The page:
LARGO — Richard Lander might get to sell guns from his home after all.
The city settled its lawsuit last week with Lander, the Australian transplant who wants to sell firearms over the Internet from the apartment he shares with his wife and four children.
In 2010, Largo Community Development director Carol Stricklin denied Lander's application for a home office permit. Stricklin said the proposed Internet gun shop was "not consistent with maintaining the character of a residential neighborhood."
Lander, 36, sued Stricklin and the city last July. The National Rifle Association's Civil Rights Defense Fund paid his legal tab. No money changed hands under the settlement, which City Attorney Alan Zimmet announced at Tuesday's commission meeting, but the city agreed to approve Lander's permit.
Lander, who works with his wife, Myra, at a postcard marketing company, lives in Brittany Bay Apartments on Seminole Boulevard. Brittany Bay management did not return a call for comment last week. Lander said he has gotten approval for a home business, but admitted he didn't disclose the nature of his business. When asked what he would do if apartment management barred him from starting Fortress Armory (his company's proposed name), Lander said he'd give up rather than move his family.
"I'm pretty much over being concerned about this whole thing," he said. "There's only so much I'm going to fight."
Lander had sought $15,000 or more in damages from Largo for lost income, but dropped the demand in the settlement.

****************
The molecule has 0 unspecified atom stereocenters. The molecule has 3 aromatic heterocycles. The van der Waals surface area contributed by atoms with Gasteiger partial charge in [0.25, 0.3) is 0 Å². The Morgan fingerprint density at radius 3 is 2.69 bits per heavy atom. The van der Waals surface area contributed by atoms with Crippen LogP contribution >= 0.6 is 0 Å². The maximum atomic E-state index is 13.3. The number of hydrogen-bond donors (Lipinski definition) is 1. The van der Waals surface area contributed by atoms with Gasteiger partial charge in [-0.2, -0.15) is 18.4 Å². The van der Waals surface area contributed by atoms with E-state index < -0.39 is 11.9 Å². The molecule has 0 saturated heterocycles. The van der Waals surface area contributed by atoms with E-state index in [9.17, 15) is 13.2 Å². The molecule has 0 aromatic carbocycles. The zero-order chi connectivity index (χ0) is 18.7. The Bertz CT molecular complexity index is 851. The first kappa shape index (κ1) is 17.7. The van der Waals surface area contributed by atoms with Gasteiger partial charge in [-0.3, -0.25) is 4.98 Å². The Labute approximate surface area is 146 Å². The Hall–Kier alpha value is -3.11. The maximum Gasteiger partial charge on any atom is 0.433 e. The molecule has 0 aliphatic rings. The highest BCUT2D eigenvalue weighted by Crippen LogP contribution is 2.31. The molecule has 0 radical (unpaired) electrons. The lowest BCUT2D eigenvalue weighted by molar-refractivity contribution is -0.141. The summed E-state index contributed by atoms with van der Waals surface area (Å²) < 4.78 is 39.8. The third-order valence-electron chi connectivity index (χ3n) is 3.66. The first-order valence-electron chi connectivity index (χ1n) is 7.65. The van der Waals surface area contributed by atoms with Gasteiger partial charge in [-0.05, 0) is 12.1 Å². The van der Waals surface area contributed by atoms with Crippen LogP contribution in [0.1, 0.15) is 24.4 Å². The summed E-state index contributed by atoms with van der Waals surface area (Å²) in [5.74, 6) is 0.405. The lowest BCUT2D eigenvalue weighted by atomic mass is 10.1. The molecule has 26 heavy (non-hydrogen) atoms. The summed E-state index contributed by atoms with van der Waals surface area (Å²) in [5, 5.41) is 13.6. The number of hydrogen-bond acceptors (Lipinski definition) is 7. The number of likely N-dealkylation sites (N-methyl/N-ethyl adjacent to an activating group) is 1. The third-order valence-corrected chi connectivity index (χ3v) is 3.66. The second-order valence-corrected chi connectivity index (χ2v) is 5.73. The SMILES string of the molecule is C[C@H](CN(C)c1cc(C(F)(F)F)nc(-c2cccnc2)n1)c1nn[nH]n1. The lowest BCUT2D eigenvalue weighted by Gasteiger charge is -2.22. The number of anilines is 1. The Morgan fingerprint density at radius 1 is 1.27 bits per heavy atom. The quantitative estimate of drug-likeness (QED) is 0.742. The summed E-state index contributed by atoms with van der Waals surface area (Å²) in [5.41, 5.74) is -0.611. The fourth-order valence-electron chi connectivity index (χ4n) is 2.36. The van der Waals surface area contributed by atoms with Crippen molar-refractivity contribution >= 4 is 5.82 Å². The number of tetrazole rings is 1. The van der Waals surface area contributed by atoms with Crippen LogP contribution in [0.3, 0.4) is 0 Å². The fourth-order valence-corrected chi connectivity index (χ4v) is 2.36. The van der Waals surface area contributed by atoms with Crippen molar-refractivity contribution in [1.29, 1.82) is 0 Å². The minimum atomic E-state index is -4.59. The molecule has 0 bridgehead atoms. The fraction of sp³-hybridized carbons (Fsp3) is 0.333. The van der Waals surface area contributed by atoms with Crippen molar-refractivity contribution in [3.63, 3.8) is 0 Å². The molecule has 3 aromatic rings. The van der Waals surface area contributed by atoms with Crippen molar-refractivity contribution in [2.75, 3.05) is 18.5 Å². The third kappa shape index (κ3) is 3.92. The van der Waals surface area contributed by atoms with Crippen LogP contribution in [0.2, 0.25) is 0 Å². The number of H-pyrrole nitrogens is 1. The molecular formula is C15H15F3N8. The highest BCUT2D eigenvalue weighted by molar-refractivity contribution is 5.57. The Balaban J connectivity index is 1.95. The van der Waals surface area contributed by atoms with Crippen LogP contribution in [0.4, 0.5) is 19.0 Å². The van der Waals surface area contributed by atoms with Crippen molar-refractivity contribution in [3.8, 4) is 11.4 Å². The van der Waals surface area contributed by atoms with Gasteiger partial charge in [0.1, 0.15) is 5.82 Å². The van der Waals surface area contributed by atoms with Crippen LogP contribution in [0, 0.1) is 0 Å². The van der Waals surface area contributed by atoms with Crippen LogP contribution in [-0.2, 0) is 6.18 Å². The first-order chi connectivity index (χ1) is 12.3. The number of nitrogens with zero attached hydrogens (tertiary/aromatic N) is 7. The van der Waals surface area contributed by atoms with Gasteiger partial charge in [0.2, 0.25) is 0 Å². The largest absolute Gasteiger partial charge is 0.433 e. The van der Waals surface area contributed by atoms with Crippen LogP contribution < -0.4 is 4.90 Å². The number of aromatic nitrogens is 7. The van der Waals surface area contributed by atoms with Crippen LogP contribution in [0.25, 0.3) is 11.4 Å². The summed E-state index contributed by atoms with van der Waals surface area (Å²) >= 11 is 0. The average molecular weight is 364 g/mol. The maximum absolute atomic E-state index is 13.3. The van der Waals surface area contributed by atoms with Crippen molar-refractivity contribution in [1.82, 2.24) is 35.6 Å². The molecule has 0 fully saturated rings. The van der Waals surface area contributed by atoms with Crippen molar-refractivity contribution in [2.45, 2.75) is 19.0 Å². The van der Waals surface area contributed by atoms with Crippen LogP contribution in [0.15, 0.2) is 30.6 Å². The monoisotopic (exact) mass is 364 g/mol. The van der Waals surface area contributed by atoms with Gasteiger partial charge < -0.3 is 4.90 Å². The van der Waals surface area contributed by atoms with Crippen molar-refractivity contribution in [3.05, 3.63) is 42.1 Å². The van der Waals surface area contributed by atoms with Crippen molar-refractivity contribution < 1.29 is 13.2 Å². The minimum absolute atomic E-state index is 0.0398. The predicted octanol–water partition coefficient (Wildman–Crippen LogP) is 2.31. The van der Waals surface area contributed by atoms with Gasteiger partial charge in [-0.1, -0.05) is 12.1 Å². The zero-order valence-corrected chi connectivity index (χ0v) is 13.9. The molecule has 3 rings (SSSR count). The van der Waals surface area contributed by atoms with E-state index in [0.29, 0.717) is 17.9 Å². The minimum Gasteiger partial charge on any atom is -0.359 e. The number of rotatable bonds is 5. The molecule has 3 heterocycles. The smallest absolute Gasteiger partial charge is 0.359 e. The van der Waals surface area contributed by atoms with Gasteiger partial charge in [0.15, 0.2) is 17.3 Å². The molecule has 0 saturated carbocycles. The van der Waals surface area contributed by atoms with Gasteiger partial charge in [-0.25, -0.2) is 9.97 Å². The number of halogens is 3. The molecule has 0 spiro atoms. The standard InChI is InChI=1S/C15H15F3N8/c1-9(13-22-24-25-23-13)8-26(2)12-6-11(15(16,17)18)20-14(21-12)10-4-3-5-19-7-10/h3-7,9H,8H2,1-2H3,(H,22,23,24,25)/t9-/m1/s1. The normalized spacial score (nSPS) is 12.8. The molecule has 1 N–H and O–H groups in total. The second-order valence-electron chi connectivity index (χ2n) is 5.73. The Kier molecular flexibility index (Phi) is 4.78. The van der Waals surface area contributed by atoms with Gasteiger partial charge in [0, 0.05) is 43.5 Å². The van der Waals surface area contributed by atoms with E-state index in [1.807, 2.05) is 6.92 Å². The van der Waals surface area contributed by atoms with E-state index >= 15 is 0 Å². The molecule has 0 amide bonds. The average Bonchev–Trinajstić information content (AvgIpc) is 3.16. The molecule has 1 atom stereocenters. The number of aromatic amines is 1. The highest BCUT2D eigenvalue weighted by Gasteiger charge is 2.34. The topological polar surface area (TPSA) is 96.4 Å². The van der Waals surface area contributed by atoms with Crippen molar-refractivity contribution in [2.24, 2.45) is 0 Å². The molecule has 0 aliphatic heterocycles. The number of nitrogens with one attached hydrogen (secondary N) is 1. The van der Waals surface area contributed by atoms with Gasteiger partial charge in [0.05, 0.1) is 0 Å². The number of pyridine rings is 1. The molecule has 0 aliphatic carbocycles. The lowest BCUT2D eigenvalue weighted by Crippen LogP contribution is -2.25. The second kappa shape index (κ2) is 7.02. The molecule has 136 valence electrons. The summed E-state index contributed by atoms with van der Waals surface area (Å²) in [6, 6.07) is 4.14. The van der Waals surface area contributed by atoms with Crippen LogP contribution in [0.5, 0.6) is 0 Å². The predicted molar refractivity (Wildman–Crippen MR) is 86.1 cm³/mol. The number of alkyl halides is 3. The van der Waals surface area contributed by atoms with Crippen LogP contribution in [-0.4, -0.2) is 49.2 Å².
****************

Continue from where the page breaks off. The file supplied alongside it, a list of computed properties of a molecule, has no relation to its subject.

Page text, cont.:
"Our primary goal was to get him his permit to sell firearms," said Ben Cristal, Lander's attorney, who also represents the Tampa Bay Times in workers' compensation cases. "That's what we got, and that's fine with us."
Lander is awaiting a new federal firearms license from the Bureau of Alcohol, Tobacco, Firearms and Explosives. The bureau approved him for a license in 2010, but the license languished during the legal battle.
Once licensed, Lander will start looking for guns he can buy, customize for shooting competitions, then resell. Lander would ship his sold guns to licensed firearms dealers near his customers, and dealers would complete applicable background checks, in adherence with federal law.
Lander owns an AK-47 rifle, a pump-action shotgun and a Glock pistol. His company will be modest, he said, and he won't have more guns in his apartment at one time than what can fit in his locked hallway closet.
When this issue first arose in 2010, Largo police Capt. Brian Browne told city management that, despite his personal reservations, he didn't think Largo could legally oppose Lander's business. Zimmet disagreed, though. The lawsuit cost Largo $4,700 in legal fees, according to Assistant City Attorney Mary Hale.
On Tuesday night, Zimmet told commissioners a recent change in state law "significantly reduced the city's ability to regulate anything to do with weapons."
Zimmet didn't specify which law and he was unavailable for comment later in the week. Florida Statute 790.33 bans local governments from enacting gun laws. That law, which makes gun control solely the domain of the state Legislature, has been in place since 1987, though. The Legislature did update it in 2011, adding provisions allowing penalties of up to $100,000 against local governments that try to enforce their own gun laws.
Cristal was surprised to hear Zimmet cited a law as the reason the city gave in. Cristal had a different theory for why the city agreed to settle:
"I think they just realized they were eventually going to have to give in."
Will Hobson can be reached at (727) 445-4167 or firstname.lastname@example.org. To write a letter to the editor, go to tampabay.com/letters.